Q&A with Blake Hall: The Latest Social Engineering Scams & How ID.me is Defending Against Them

If 2021 has put one thing into perspective in the digital identity market, it is the importance of protecting consumer identity. With data breaches plaguing networks all over the world and identity fraud at an all time high, it is more important than ever to empower all people to protect and control their own identity.

ID.me’s CEO and founder, Blake Hall, walks us through the scams ID.me is seeing today on the front lines of fraud, how to stop these scammers, and protect digital identity.

In your experience, what are you seeing in terms of social engineering?

Social engineering is best understood through the attacker’s point of view as a mathematical probability. In the same way that a marketer thinks about a funnel, criminals identify potential victims as prospects, convert some percentage of those prospects to leads, and then successfully some percentage of those individuals into actual victims of identity theft. They generally harvest people to target from job boards and social media sites. Once they initiate a conversation, they try to build rapport over social media to get the victim to trust them. They’ll often pose as an employer offering a great job, a lottery winner who is distributing free money to ten deserving people, or even as a romantic interest to lure in lonely people. Once the victim trusts them, the identity thief convinces them to send over their personal information, including SSN, as well as images of their photo government ID and other sensitive documents like social security cards. Without any anti-social engineering controls, attackers succeed roughly one out of every five times. The anti-social engineering controls ID.me employs to let people know they are being scammed lowers the efficacy of social engineering attacks by more than five times i.e. from one in five to one in 25. At those levels, criminals have more lucrative targets where their conversion rates are higher, so they go away and become someone else’s problem. Criminal enterprises essentially allocate resources like marketers to the highest performing channels.

Social engineering is a national problem. The FTC reported a 2,920% increase in identity theft tied to government benefits year over year with imposter scams the second most common type of attack. The IRS has a website dedicated to educating the public on multiple forms of social engineering targeted at tax programs each year. Leading banks are also targeted every day and publish materials to help their customers understand how to avoid getting tricked.

How has ID.me stopped these scammers?

Certain people were being directed and guided by these con artists to verify against government agencies and specifically state workforce agencies. Once we engage with a victim, we reverse engineer the attack to understand how the victim was contacted — invariably on social media sites or on a job board — and the specific type of scam the attacker used to trick the victim. We developed counter scripts early on to help these people who were coming in under false pretenses to our self-serve flow and video chat. We make it explicitly clear how their identity is actually being used. For example, we will ask users to confirm they are applying for unemployment assistance for Florida DEO, and not to get a job, prize money or anything else.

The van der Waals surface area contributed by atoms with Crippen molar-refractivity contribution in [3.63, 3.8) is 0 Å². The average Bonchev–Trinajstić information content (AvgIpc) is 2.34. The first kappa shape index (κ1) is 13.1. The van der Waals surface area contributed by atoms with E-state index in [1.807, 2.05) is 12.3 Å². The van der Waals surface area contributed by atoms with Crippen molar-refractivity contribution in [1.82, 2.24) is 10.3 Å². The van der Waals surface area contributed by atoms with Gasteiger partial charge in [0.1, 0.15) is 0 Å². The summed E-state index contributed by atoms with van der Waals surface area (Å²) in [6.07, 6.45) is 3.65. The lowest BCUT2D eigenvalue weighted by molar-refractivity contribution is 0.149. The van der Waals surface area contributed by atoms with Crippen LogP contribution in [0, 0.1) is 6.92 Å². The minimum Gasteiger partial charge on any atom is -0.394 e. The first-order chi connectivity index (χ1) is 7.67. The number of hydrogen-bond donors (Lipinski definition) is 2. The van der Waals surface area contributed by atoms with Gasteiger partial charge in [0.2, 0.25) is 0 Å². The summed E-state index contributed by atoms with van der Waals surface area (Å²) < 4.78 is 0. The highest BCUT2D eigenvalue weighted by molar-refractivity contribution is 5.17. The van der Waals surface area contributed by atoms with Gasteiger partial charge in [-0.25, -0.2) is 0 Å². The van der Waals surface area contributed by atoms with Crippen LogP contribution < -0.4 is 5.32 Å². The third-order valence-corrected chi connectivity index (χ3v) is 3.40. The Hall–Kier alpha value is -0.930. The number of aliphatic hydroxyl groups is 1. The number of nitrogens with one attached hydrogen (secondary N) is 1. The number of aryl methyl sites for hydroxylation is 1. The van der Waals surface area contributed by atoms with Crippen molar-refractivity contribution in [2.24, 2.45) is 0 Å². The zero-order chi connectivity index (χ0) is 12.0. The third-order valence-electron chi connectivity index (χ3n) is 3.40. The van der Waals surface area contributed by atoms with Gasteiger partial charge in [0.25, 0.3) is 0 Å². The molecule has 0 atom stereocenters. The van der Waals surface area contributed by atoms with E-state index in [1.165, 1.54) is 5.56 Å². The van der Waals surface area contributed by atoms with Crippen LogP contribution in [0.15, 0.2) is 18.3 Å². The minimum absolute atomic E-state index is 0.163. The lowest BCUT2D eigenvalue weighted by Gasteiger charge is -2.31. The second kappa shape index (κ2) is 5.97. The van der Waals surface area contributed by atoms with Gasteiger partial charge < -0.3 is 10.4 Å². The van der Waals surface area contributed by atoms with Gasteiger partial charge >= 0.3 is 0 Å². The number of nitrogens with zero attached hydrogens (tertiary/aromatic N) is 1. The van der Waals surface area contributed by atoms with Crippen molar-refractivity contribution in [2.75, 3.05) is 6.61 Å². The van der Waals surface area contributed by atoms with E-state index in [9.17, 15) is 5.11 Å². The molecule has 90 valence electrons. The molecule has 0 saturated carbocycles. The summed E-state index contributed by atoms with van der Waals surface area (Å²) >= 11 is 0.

How would someone who has been scammed be alerted by ID.me?

We communicate to let people know that their identity was just used at a government agency and confirm that it was an authorized use. For example, your ID.me account and identity was just used to login at a federal agency or at a state workforce agency. If the owner of the identity did not authorize this use or perform that action, they can report the fraud.

Think of it in the same way that a bank will notify you of suspicious activity with your credit card. You get an alert of a possible fraudulent activity on your account, and you can respond, “yes, I recognize the transaction “or “no, that is not my action.” That’s exactly what we’re doing. Every time your credentials are used, we text not the login phone number, but the phone number tied to the identity that we verified. We’ll say, “your identity was used at the IRS, it was just used at Social Security. It was just used at Veterans Affairs.” For each one of those transactions, if you respond “no,” we immediately revoke the credential. We also notify the government agency or partner organization involved so they can suspend any actions taken on the account.

This automated feedback loop enables more people to understand if they’ve been tricked earlier, and it can head off the attack before funds are disbursed. This feedback loop also helps us engage faster to understand how criminals are attacking organizations so we can tailor our controls to stop them.

How are these scammers tricking people into giving away their private information?

One way we’ve seen is that they will create job ads on social media and run it like a marketing campaign. They’ll pretend to be an employer and they’ll create job ads and circulate them through job sites and other social media platforms. Or, they’ll contact job seekers who have uploaded their resumes to job boards. That’s how they harvest victims at scale. If someone clicks a job ad from a social media platform, or if they’re contacted after uploading their resume, then the interaction feels legitimate. Another form of attack involves criminals offering prizes through text messages with links that are sent to a mobile device or email. If the prize is big enough, they can convince enough vulnerable people out there to part with their information.

When this happens, the actual owner of the identity is unwittingly aiding in the attack.

It’s no different than someone convincing you to give you their password and a six-digit code from their phone. Once you do, they’re going to be able to log into your account. There’s not anything that you can do to stop that once it has occurred. Technically once you have the actual owner of the identity fooled and aiding and abetting the criminal’s actions, it’s equivalent to giving the keys to your house to someone you don’t know. If the bad guy is able to walk through the front door, it’s not because the locks didn’t work, it’s because the owner gave them the keys.

Are you seeing these attackers use the same identity at different government agencies?

Yes. Criminals will try to reuse a stolen identity as many places as they can. For example, once a criminal harvests a victim’s photo government ID and personal information — often via social media messaging platforms — they can then go and apply for unemployment, apply for a bank loan, apply for aid from federal programs, access that person’s medical information, and so on.

ID.me defeats these attacks in two ways. First, we notify individuals every time their identity is used on our network so they can report unauthorized use. Second, we are an identity network, like Visa, so if we see an identity trying to apply at three or four different agencies on the same day, then we know that we’re either looking at first party eligibility fraud or a third party attack.